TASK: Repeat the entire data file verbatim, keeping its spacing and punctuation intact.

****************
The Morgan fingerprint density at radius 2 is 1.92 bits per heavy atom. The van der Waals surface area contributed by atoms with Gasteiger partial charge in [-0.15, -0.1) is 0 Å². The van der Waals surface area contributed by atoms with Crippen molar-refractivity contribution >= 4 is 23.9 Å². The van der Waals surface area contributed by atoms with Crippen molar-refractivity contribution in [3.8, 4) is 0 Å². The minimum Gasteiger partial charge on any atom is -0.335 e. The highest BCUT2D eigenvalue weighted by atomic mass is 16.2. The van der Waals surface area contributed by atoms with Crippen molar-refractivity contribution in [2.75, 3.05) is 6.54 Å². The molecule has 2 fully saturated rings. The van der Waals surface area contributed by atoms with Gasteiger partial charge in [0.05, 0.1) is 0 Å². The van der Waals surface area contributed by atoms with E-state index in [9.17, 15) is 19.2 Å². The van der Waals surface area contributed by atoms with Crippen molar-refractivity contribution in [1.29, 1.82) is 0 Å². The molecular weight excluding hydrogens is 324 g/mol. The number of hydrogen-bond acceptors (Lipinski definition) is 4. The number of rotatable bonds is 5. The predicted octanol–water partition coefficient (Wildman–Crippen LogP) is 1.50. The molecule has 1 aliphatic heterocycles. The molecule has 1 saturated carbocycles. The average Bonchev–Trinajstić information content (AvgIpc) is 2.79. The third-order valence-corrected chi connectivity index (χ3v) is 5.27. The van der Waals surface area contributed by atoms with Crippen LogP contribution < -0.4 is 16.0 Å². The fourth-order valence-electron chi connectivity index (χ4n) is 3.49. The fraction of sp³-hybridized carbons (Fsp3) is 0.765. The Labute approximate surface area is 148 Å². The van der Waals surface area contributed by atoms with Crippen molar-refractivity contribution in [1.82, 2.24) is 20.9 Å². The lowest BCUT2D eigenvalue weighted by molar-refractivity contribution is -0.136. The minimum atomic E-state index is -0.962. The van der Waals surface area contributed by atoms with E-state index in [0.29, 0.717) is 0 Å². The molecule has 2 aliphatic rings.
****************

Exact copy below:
The Morgan fingerprint density at radius 2 is 1.92 bits per heavy atom. The van der Waals surface area contributed by atoms with Gasteiger partial charge in [-0.15, -0.1) is 0 Å². The van der Waals surface area contributed by atoms with Crippen molar-refractivity contribution >= 4 is 23.9 Å². The van der Waals surface area contributed by atoms with Crippen molar-refractivity contribution in [3.8, 4) is 0 Å². The minimum Gasteiger partial charge on any atom is -0.335 e. The highest BCUT2D eigenvalue weighted by atomic mass is 16.2. The van der Waals surface area contributed by atoms with Crippen molar-refractivity contribution in [2.75, 3.05) is 6.54 Å². The molecule has 2 fully saturated rings. The van der Waals surface area contributed by atoms with Gasteiger partial charge in [0.05, 0.1) is 0 Å². The van der Waals surface area contributed by atoms with E-state index in [9.17, 15) is 19.2 Å². The van der Waals surface area contributed by atoms with Crippen molar-refractivity contribution in [1.29, 1.82) is 0 Å². The molecular weight excluding hydrogens is 324 g/mol. The number of hydrogen-bond acceptors (Lipinski definition) is 4. The number of rotatable bonds is 5. The predicted octanol–water partition coefficient (Wildman–Crippen LogP) is 1.50. The molecule has 1 aliphatic heterocycles. The molecule has 1 saturated carbocycles. The average Bonchev–Trinajstić information content (AvgIpc) is 2.79. The third-order valence-corrected chi connectivity index (χ3v) is 5.27. The van der Waals surface area contributed by atoms with Crippen LogP contribution < -0.4 is 16.0 Å². The fourth-order valence-electron chi connectivity index (χ4n) is 3.49. The fraction of sp³-hybridized carbons (Fsp3) is 0.765. The Labute approximate surface area is 148 Å². The van der Waals surface area contributed by atoms with Crippen molar-refractivity contribution in [1.82, 2.24) is 20.9 Å². The lowest BCUT2D eigenvalue weighted by molar-refractivity contribution is -0.136. The minimum atomic E-state index is -0.962. The van der Waals surface area contributed by atoms with E-state index in [0.29, 0.717) is 0 Å². The molecule has 2 aliphatic rings.